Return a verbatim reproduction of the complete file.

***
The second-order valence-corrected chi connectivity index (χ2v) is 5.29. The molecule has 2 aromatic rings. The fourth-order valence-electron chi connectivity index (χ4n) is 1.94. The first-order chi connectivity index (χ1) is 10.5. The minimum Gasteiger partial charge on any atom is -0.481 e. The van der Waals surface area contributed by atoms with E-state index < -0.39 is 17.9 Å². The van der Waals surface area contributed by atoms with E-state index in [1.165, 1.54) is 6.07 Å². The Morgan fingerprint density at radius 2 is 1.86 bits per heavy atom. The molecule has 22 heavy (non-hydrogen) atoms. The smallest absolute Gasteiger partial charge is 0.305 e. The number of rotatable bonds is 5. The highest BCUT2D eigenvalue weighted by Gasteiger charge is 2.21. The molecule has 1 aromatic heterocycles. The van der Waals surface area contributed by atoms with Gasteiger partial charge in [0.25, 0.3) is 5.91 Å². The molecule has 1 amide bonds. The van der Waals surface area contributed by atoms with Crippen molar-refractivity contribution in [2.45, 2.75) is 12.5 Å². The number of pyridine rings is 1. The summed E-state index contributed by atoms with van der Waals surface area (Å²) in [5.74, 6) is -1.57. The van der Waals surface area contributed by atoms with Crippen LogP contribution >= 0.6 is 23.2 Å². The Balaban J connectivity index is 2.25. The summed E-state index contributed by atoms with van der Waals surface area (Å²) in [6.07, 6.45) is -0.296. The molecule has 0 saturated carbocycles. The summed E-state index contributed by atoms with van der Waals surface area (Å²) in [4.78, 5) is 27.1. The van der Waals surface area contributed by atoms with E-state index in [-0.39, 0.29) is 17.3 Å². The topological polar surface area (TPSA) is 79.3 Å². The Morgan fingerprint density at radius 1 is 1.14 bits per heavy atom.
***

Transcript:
The second-order valence-corrected chi connectivity index (χ2v) is 5.29. The molecule has 2 aromatic rings. The fourth-order valence-electron chi connectivity index (χ4n) is 1.94. The first-order chi connectivity index (χ1) is 10.5. The minimum Gasteiger partial charge on any atom is -0.481 e. The van der Waals surface area contributed by atoms with E-state index < -0.39 is 17.9 Å². The van der Waals surface area contributed by atoms with E-state index in [1.165, 1.54) is 6.07 Å². The Morgan fingerprint density at radius 2 is 1.86 bits per heavy atom. The molecule has 22 heavy (non-hydrogen) atoms. The smallest absolute Gasteiger partial charge is 0.305 e. The number of rotatable bonds is 5. The highest BCUT2D eigenvalue weighted by Gasteiger charge is 2.21. The molecule has 1 aromatic heterocycles. The van der Waals surface area contributed by atoms with Gasteiger partial charge in [0.25, 0.3) is 5.91 Å². The molecule has 1 amide bonds. The van der Waals surface area contributed by atoms with Crippen molar-refractivity contribution in [2.45, 2.75) is 12.5 Å². The number of pyridine rings is 1. The summed E-state index contributed by atoms with van der Waals surface area (Å²) in [5.74, 6) is -1.57. The van der Waals surface area contributed by atoms with Crippen LogP contribution >= 0.6 is 23.2 Å². The Balaban J connectivity index is 2.25. The summed E-state index contributed by atoms with van der Waals surface area (Å²) in [6.07, 6.45) is -0.296. The molecule has 0 saturated carbocycles. The summed E-state index contributed by atoms with van der Waals surface area (Å²) in [4.78, 5) is 27.1. The van der Waals surface area contributed by atoms with E-state index in [-0.39, 0.29) is 17.3 Å². The topological polar surface area (TPSA) is 79.3 Å². The Morgan fingerprint density at radius 1 is 1.14 bits per heavy atom.